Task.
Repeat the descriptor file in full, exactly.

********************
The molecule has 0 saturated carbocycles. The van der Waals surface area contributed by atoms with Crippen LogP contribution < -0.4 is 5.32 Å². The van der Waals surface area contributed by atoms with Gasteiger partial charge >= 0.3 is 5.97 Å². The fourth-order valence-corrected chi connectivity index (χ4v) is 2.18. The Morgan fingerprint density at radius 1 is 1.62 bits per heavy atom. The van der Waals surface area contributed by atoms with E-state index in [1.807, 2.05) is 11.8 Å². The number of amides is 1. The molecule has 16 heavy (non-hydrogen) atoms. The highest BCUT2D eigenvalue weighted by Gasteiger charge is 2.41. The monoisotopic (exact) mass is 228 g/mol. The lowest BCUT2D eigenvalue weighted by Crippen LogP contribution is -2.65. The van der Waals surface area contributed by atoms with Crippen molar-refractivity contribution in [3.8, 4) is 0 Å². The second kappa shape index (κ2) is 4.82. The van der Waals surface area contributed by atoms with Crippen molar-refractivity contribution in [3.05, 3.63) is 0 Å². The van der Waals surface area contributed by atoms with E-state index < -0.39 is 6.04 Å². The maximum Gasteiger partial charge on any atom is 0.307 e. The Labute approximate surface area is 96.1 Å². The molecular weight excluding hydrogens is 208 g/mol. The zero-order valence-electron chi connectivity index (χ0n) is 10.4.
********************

The molecule has 0 saturated carbocycles. The van der Waals surface area contributed by atoms with Crippen LogP contribution < -0.4 is 5.32 Å². The van der Waals surface area contributed by atoms with Gasteiger partial charge >= 0.3 is 5.97 Å². The fourth-order valence-corrected chi connectivity index (χ4v) is 2.18. The Morgan fingerprint density at radius 1 is 1.62 bits per heavy atom. The van der Waals surface area contributed by atoms with E-state index in [1.807, 2.05) is 11.8 Å². The number of amides is 1. The molecule has 16 heavy (non-hydrogen) atoms. The highest BCUT2D eigenvalue weighted by Gasteiger charge is 2.41. The monoisotopic (exact) mass is 228 g/mol. The lowest BCUT2D eigenvalue weighted by Crippen LogP contribution is -2.65. The van der Waals surface area contributed by atoms with Crippen molar-refractivity contribution in [3.8, 4) is 0 Å². The second kappa shape index (κ2) is 4.82. The van der Waals surface area contributed by atoms with Crippen molar-refractivity contribution in [3.05, 3.63) is 0 Å². The van der Waals surface area contributed by atoms with E-state index < -0.39 is 6.04 Å². The maximum Gasteiger partial charge on any atom is 0.307 e. The Labute approximate surface area is 96.1 Å². The molecular weight excluding hydrogens is 208 g/mol. The zero-order valence-electron chi connectivity index (χ0n) is 10.4.